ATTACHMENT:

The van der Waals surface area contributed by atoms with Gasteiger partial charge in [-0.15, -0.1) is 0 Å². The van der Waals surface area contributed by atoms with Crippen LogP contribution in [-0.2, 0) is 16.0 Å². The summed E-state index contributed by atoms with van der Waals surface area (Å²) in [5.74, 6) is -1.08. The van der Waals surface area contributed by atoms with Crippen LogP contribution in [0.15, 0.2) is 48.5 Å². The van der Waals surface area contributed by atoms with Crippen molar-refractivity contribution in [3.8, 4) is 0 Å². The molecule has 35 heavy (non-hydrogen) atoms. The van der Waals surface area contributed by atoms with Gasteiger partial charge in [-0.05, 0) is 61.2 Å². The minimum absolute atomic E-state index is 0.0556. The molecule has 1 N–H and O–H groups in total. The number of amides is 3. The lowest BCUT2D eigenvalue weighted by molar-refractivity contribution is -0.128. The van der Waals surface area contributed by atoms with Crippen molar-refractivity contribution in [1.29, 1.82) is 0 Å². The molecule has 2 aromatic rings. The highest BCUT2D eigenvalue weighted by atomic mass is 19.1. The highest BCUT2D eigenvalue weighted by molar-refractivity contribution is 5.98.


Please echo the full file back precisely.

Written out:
The van der Waals surface area contributed by atoms with Gasteiger partial charge in [-0.15, -0.1) is 0 Å². The van der Waals surface area contributed by atoms with Crippen LogP contribution in [-0.2, 0) is 16.0 Å². The summed E-state index contributed by atoms with van der Waals surface area (Å²) in [5.74, 6) is -1.08. The van der Waals surface area contributed by atoms with Crippen LogP contribution in [0.15, 0.2) is 48.5 Å². The van der Waals surface area contributed by atoms with Crippen molar-refractivity contribution in [3.8, 4) is 0 Å². The molecule has 35 heavy (non-hydrogen) atoms. The van der Waals surface area contributed by atoms with Gasteiger partial charge in [-0.05, 0) is 61.2 Å². The minimum absolute atomic E-state index is 0.0556. The molecule has 1 N–H and O–H groups in total. The number of amides is 3. The lowest BCUT2D eigenvalue weighted by molar-refractivity contribution is -0.128. The van der Waals surface area contributed by atoms with Crippen molar-refractivity contribution in [1.29, 1.82) is 0 Å². The molecule has 2 aromatic rings. The highest BCUT2D eigenvalue weighted by atomic mass is 19.1. The highest BCUT2D eigenvalue weighted by molar-refractivity contribution is 5.98.